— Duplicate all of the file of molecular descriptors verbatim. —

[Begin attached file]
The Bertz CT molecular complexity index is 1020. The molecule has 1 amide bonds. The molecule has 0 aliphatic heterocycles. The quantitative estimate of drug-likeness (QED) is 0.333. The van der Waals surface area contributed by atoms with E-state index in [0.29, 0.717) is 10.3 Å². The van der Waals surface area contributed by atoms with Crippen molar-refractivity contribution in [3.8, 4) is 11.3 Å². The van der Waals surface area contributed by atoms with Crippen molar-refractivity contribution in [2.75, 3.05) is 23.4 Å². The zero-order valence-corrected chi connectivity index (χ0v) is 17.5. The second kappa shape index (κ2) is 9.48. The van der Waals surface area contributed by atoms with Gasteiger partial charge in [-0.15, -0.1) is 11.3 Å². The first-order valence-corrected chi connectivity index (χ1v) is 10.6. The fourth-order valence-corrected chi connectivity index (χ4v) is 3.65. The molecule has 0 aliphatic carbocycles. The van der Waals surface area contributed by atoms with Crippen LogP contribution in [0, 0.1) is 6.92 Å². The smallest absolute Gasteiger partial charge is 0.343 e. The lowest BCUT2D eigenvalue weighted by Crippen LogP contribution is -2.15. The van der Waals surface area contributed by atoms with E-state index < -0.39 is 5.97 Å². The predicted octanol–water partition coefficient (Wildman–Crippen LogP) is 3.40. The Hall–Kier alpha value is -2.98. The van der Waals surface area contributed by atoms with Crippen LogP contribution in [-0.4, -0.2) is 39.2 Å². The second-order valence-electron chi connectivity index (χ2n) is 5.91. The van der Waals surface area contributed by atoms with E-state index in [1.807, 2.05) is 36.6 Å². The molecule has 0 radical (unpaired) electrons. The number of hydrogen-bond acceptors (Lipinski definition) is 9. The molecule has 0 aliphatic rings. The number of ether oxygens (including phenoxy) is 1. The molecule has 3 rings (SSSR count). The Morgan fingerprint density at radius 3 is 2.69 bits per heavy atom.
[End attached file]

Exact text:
The Bertz CT molecular complexity index is 1020. The molecule has 1 amide bonds. The molecule has 0 aliphatic heterocycles. The quantitative estimate of drug-likeness (QED) is 0.333. The van der Waals surface area contributed by atoms with E-state index in [0.29, 0.717) is 10.3 Å². The van der Waals surface area contributed by atoms with Crippen molar-refractivity contribution in [3.8, 4) is 11.3 Å². The van der Waals surface area contributed by atoms with Crippen molar-refractivity contribution in [2.75, 3.05) is 23.4 Å². The zero-order valence-corrected chi connectivity index (χ0v) is 17.5. The second kappa shape index (κ2) is 9.48. The van der Waals surface area contributed by atoms with Gasteiger partial charge in [-0.15, -0.1) is 11.3 Å². The first-order valence-corrected chi connectivity index (χ1v) is 10.6. The fourth-order valence-corrected chi connectivity index (χ4v) is 3.65. The molecule has 0 aliphatic carbocycles. The van der Waals surface area contributed by atoms with Crippen LogP contribution in [0, 0.1) is 6.92 Å². The smallest absolute Gasteiger partial charge is 0.343 e. The lowest BCUT2D eigenvalue weighted by Crippen LogP contribution is -2.15. The van der Waals surface area contributed by atoms with E-state index < -0.39 is 5.97 Å². The predicted octanol–water partition coefficient (Wildman–Crippen LogP) is 3.40. The Hall–Kier alpha value is -2.98. The van der Waals surface area contributed by atoms with Crippen LogP contribution in [-0.4, -0.2) is 39.2 Å². The second-order valence-electron chi connectivity index (χ2n) is 5.91. The van der Waals surface area contributed by atoms with E-state index in [1.807, 2.05) is 36.6 Å². The molecule has 0 radical (unpaired) electrons. The number of hydrogen-bond acceptors (Lipinski definition) is 9. The molecule has 0 aliphatic rings. The number of ether oxygens (including phenoxy) is 1. The molecule has 3 rings (SSSR count). The Morgan fingerprint density at radius 3 is 2.69 bits per heavy atom.